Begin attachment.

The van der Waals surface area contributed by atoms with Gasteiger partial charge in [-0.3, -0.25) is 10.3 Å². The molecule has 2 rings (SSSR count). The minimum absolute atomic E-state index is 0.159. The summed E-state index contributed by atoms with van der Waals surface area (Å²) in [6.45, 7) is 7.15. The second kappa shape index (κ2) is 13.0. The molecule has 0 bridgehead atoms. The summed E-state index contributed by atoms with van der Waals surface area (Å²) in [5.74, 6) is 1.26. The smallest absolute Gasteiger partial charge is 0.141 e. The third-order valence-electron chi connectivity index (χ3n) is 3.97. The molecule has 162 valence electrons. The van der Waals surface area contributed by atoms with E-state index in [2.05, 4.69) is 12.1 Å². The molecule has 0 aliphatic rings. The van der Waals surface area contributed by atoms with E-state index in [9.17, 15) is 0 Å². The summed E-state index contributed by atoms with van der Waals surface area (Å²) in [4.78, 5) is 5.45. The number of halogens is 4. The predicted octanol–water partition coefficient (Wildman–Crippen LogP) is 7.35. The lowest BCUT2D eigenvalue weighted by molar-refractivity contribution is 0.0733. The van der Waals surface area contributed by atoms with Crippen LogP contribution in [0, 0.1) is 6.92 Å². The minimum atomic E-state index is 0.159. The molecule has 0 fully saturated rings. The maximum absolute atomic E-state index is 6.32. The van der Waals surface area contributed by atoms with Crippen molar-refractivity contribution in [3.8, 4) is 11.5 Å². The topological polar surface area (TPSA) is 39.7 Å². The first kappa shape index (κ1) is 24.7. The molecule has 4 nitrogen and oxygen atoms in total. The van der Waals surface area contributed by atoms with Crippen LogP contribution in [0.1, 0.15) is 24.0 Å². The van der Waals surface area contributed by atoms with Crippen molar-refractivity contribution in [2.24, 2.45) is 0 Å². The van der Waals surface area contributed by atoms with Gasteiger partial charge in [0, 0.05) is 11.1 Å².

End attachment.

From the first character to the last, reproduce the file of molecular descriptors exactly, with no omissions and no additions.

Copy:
The van der Waals surface area contributed by atoms with Gasteiger partial charge in [-0.3, -0.25) is 10.3 Å². The molecule has 2 rings (SSSR count). The minimum absolute atomic E-state index is 0.159. The summed E-state index contributed by atoms with van der Waals surface area (Å²) in [6.45, 7) is 7.15. The second kappa shape index (κ2) is 13.0. The molecule has 0 bridgehead atoms. The summed E-state index contributed by atoms with van der Waals surface area (Å²) in [5.74, 6) is 1.26. The smallest absolute Gasteiger partial charge is 0.141 e. The third-order valence-electron chi connectivity index (χ3n) is 3.97. The molecule has 162 valence electrons. The van der Waals surface area contributed by atoms with E-state index in [2.05, 4.69) is 12.1 Å². The molecule has 0 aliphatic rings. The van der Waals surface area contributed by atoms with E-state index in [9.17, 15) is 0 Å². The summed E-state index contributed by atoms with van der Waals surface area (Å²) in [4.78, 5) is 5.45. The number of halogens is 4. The predicted octanol–water partition coefficient (Wildman–Crippen LogP) is 7.35. The lowest BCUT2D eigenvalue weighted by molar-refractivity contribution is 0.0733. The van der Waals surface area contributed by atoms with Crippen LogP contribution in [0, 0.1) is 6.92 Å². The minimum atomic E-state index is 0.159. The molecule has 0 fully saturated rings. The maximum absolute atomic E-state index is 6.32. The van der Waals surface area contributed by atoms with Crippen molar-refractivity contribution in [3.8, 4) is 11.5 Å². The topological polar surface area (TPSA) is 39.7 Å². The first kappa shape index (κ1) is 24.7. The molecule has 4 nitrogen and oxygen atoms in total. The van der Waals surface area contributed by atoms with Crippen LogP contribution in [0.1, 0.15) is 24.0 Å². The van der Waals surface area contributed by atoms with Crippen molar-refractivity contribution in [2.24, 2.45) is 0 Å². The van der Waals surface area contributed by atoms with Gasteiger partial charge in [0, 0.05) is 11.1 Å².